'Animalinside': A Feral Gathering of Images and Words

Thirty-nine pages, 14 chapters, 14 images: that’s all that can be definitively said. The explanation of the rest is up for grabs.


Publisher: New Directions
ISBN: 978-0811219167
Author: László Krasznahorkai and Max Neumann
Price: $20.00
Format: paperback
Length: 48 pages
Publication date: 2011-06

This slim, beautiful, and bizarre volume owes its existence to a leaping dog in silhouette, perched unnaturally in a narrow room. The image, by German painter Max Neumann, inspired Hungarian novelist László Krasznahorkai to write a page of imaginative ramblings describing Neumann’s creature.

What emerged was a relentless block of single sentence prose. A confinement meditation. The text provoked Neumann to create 13 additional artworks. For each piece Krasznahorkai wrote a response which, like his first writing, imagines the dog-figure’s agitated internal monologue. This creative dialogue (to apply a civil term to a feral gathering of images and words) uses the animal as an abstract device to address themes of dread, angst, obsession, and dependency; which is to say, human themes.

To their creations, Neumann and Krasznahorkai both are cruel masters. In the paintings the dog’s body is manipulated: often missing legs, sometimes standing on awkward stilts, howling, frozen in a leap, penciled in a cage, confronting its own image. Krasznahorkai matches the tone of the paintings by giving the beast a disorderly voice. He whips up a hypnotic cadence of cycling thoughts. Sentences and sentiments are on repeat as if the animal is walking a cage back and forth, over and over. Moving, expending energy, slamming into the bars, but the scene never changes. The animal paces, a thought races, and the reader too begins to feel the sense of constriction.

Krasznahorkai’s prose tells no story. This is a case of language used to toy with mental states. Things happen on an archetypal level, a level that involves instinctive impulses. Feeding, attacking, escaping. While it defies meaning or sense the prose still makes a point. Confinement is a theme that Krasznahorkai gnaws at restlessly. Whether the beast is trapped with “nothing else to do but howl” or seeking to escape from a “space-cage” that is “exactly just a bit too tight” that animal cannot get relief. Is Krasznahorkai perhaps emphasizing the dehumanizing result of captivity? The writing’s ambiguities allow for many such suggestions.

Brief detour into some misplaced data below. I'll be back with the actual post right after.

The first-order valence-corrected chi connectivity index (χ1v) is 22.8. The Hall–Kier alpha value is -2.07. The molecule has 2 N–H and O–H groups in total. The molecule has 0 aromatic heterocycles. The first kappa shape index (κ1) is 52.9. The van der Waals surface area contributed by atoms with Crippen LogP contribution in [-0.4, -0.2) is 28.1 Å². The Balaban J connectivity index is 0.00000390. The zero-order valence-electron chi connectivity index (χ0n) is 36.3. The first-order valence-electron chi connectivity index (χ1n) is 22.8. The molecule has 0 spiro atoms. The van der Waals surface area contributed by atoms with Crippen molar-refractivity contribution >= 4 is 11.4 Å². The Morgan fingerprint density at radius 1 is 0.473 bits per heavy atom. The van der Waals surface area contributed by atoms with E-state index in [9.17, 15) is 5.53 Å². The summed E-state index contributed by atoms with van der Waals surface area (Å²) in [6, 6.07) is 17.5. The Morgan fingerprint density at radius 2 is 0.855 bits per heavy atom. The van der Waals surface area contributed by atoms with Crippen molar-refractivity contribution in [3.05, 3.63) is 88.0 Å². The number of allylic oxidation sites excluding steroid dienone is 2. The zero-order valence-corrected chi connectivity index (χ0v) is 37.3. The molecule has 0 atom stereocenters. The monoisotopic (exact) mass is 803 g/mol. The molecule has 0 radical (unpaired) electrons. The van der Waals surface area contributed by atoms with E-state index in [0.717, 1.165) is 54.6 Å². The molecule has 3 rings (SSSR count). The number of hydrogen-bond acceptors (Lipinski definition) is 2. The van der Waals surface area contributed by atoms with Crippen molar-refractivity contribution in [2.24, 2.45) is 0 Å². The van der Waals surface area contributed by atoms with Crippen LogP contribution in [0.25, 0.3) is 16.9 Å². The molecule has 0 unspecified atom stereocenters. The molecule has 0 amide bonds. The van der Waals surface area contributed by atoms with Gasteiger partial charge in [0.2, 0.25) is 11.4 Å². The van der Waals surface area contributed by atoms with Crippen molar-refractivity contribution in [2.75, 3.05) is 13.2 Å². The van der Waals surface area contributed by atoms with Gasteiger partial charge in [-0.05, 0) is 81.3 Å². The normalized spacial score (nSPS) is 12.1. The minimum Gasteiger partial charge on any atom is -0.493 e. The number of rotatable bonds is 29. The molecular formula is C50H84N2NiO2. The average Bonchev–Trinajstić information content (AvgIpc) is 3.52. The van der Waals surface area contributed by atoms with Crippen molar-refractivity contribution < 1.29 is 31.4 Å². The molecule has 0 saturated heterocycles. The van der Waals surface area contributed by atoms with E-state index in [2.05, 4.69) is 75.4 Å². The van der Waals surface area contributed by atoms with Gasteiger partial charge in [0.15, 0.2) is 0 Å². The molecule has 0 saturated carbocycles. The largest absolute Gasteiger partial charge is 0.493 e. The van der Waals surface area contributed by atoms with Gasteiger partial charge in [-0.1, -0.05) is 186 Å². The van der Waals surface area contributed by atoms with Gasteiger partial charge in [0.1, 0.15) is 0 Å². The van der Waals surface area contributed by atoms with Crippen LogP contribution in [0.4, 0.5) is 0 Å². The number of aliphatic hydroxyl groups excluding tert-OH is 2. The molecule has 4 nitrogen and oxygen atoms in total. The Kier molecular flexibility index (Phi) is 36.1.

The dog is not just trapped in cages, either. In later chapters he’s stuck in the midst of a jump (snared in what should be a moment of freedom) or tormented because he cannot stop contemplating the infinite. A tiny cell and the endless sky both leave him transfixed. As with Ellison’s I Have No Mouth, and I Must Scream there is a sense that the torment is unending. The dog is “unspeakably hungry, tormentedly, eternally and tormentedly hungry, I would eat anything.”

As it so often happens, the confined and tormented protagonist soon turns vicious. The reader who feels sympathy towards the author’s poor creation will soon be confronted with its threatening and rabid words. The dog boasts of escaping, turning on the master, or even destroying the world entirely. “I will conquer you, for in the end I shall be victorious” ends the third chapter. The question arises: was the dog chained for being dangerous or did the master’s neglect feed the beast’s tremendous fury? Who is to be feared? Who deserves sympathy? The answers are not obvious.

Krasznahorkai maintains these vengeful boasts, and amplifies them, until the animal’s voice reaches a wrathful, almost Biblical pitch. Anger is compounded until it becomes a force of nature, ready to break free at any moment and dish out an apocalypse. “Before me there is no past, after me there will be no need of the future” the avenging dog/deity says, and later, more succinctly, “I am ruin.” And yet, despite or because of the threats, there is the sense that the dog remains totally helpless. Nowhere is this more overt that in later chapters. The dog pleads for food to grow strong enough to not to need the master any more, and then plans to devour the master because he isn’t needed.

Its abstract prose and imagery leaves this work open to numerous interpretations. The title, Animalinside, may offer an insight into just what Neumann and Krasznahorkai were getting at. The animal inside may be the fear and darkness just below our civilized surface. This is perhaps an address to the savage nature under our humanity that is less contained that we hope. Thirty-nine pages, 14 chapters, 14 images: that’s all that can be definitively said. The explanation of the rest is up for grabs. This incomparable and at times troubling work will not suit everyone; but a reveler in the oblique will gladly inhabit and return again to its untamed darkness.


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